CT Legislature Uses Social Media Testimony in Irene Hearing
Connecticut Senate President Donald Williams says he was "very pleased" with citizens' responses to Twitter and Facebook pages set up to collect feedback on Tropical Storm Irene response.
For those who couldn't make it to Hartford to offer their thoughts on Connecticut's response to Tropical Storm Irene, the state legislature established Facebook and Twitter pages for citizens to offer their perspective. Tweets and comments were read into the record at Monday's public hearing, same as if a constituent had sent a letter to comment on the state's emergency services.
Senate President Donald Williams, who initially proposed the idea after watching constituents use social media despite power outages during the storm, tells Governing he was "very pleased" with the response on the state's "After Irene CT" Facebook and Twitter pages.
More than 150 people liked the Facebook page, and the Twitter account garnered almost 100 followers. Williams's staff counted 68 comments with various "likes" and sub-comments on the Facebook page. To put that in perspective, Williams says, if 68 people came to the capital and spoke for three minutes each, that would amount to seven hours of testimony.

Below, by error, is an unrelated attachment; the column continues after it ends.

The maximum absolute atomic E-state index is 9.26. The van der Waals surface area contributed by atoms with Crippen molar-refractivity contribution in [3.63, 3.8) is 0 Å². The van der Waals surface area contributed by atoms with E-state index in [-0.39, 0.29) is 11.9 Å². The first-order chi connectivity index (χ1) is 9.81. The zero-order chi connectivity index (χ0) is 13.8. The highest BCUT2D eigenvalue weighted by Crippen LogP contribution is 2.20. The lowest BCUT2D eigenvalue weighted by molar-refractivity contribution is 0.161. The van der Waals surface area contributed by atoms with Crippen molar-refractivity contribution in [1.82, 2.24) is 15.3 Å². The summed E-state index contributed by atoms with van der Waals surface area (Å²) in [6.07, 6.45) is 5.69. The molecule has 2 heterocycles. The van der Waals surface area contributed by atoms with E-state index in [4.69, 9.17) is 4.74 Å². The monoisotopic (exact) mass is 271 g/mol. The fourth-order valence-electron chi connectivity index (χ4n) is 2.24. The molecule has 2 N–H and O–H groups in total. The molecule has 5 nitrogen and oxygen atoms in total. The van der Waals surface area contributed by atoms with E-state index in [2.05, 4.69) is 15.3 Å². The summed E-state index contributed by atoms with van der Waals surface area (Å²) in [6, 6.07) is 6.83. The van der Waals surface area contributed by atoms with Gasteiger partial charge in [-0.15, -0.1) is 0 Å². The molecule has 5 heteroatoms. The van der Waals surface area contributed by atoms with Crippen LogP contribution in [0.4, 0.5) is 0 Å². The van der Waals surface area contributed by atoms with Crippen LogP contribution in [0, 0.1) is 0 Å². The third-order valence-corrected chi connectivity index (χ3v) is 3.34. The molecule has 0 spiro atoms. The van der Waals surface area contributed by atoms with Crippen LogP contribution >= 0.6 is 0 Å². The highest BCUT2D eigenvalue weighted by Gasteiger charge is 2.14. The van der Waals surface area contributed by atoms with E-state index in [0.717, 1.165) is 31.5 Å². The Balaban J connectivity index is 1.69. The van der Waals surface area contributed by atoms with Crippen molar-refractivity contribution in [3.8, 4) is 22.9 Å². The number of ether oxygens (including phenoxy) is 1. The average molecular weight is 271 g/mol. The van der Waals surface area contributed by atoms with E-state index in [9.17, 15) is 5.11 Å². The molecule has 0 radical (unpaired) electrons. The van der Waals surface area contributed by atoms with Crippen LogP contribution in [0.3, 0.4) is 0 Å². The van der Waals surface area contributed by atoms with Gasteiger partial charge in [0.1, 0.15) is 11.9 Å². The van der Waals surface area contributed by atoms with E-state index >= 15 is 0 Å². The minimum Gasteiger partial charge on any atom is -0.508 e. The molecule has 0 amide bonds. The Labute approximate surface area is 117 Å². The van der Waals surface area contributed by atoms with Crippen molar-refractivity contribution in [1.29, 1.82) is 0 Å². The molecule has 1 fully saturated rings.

"In this case, no one had to leave their home. No one had to miss work," Williams says. "The access to constituents was instantaneous. They were able to provide constructive ideas. I'm not sure this will work for every issue, but regarding issues of general concern, I think it can be an effective tool."
The nature of the comments varied widely from unqualified praise to bewildered criticism directed at local power companies and the state itself. Many seemed to believe the state and municipalities had done the best they could, considering the circumstances. Carol Klingele was one such person.
Others like Richard Tomlinson, whose page indicates he lives in Glastonbury, commented on the lessons to be learned, receiving confirmation from others.
But some took an opportunity to vent their frustrations. Carrie King, one of 700,000 residents to lose power during the storm, had some pointed suggestions for CT Light and Power.
On Twitter, the 140-character restricted the length of the comments, but residents still communicated some strong feelings. Robyn, also known as @cruzgrl1 criticized a lack of communication between agencies.
Finally, the state legislature also used its Twitter page to pump live updates from Monday's public hearing straight into followers' feeds.
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